Recently, setting out on my daily walk, I turned left instead of right. As I skirted along the edge of our lawn, I came up short: just where the grass met the street, there was a fairly large coiled snake, As its head was tucked under some leaves, I wasn’t sure if it was alive or not. From its markings, I made it out to be a garter snake, but it was a very unusual blue-green color. I’ve never seen a snake like this. I dashed back into the house to get David and his camera, knowing that we had been given a special vision, a medicine gift from the snake spirit.
David shot a whole series of photos, in the process determining that the snake has passed on. When I returned from my walk, I carried the snake into the forest across the road from us, and laid it down with flowers from our garden, thanking it for choosing to show itself this way. Coming in, I googled on “green garter snake” and discovered that what we had was the Florida Blue Garter snake, an especially large species of garter native to this area.
A few days later, David got a prompt that we should finish a series of botanical ally images that we had begun this summer. These particular images are made by doubling flowers (and sometimes trees) in such a way as to heighten the recognition of their “faces”. We had created one set of Botanical Allies for our “Visions of Selby” art show in Sarasota, Florida last year.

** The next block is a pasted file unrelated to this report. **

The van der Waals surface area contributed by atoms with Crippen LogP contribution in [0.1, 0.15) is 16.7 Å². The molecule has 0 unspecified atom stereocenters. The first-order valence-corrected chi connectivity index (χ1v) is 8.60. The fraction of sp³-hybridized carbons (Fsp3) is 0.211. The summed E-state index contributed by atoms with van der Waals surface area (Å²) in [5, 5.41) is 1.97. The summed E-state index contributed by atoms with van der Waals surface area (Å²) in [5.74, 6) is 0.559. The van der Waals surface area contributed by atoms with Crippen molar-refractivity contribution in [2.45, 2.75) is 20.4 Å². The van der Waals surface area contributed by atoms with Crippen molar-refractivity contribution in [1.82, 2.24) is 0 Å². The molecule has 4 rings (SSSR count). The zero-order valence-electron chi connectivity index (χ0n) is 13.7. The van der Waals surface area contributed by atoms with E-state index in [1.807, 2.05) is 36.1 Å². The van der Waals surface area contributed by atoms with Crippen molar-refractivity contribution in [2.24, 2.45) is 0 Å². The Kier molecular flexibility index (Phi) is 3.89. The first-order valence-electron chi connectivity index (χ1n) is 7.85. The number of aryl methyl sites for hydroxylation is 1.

Now we are completing a second set of botanical allies who serve a slightly different healing function. The flower faces were mostly complete, but we needed a special border to put around them. We sat together, as we do, tuning into visual options, when we thought of the blue garter snake. With its curving lines and unique but subtle colors, it might complement all the flowers in this series. Quickly, we created a mandala from the snake photo, and it worked with every single flower.
Deep cellular memory often makes us shy away from snakes. This is good defensive behavior until we have identified the snake (as I can testify from living many years in rattlesnake territory). Sometimes we tap into echoes of collective consciousness which identifies reptiles with evil. Yet snakes serve many functions in the bio-systems around us. Garter snakes eat small creeping-crawlies that otherwise eat my plants as well as aerating the soil as they move through the garden beds.
Beyond that, snakes represent kundalini energy rising up from the Earth below into the high domains. Intertwined snakes wrap around the caduceus, symbol of healing mastery. They appear in Hindu and Buddhist sacred art in association with certain gods and goddesses, and they evoke the life-creating power of our DNA strands. Strong symbols for healing and awakening.
In the creation of our new plant allies series, nothing could have been more of a gift than to find this blue snake. We honor you, snake spirit, as a medicine offering from the living world. May all who see you be blessed by this vision.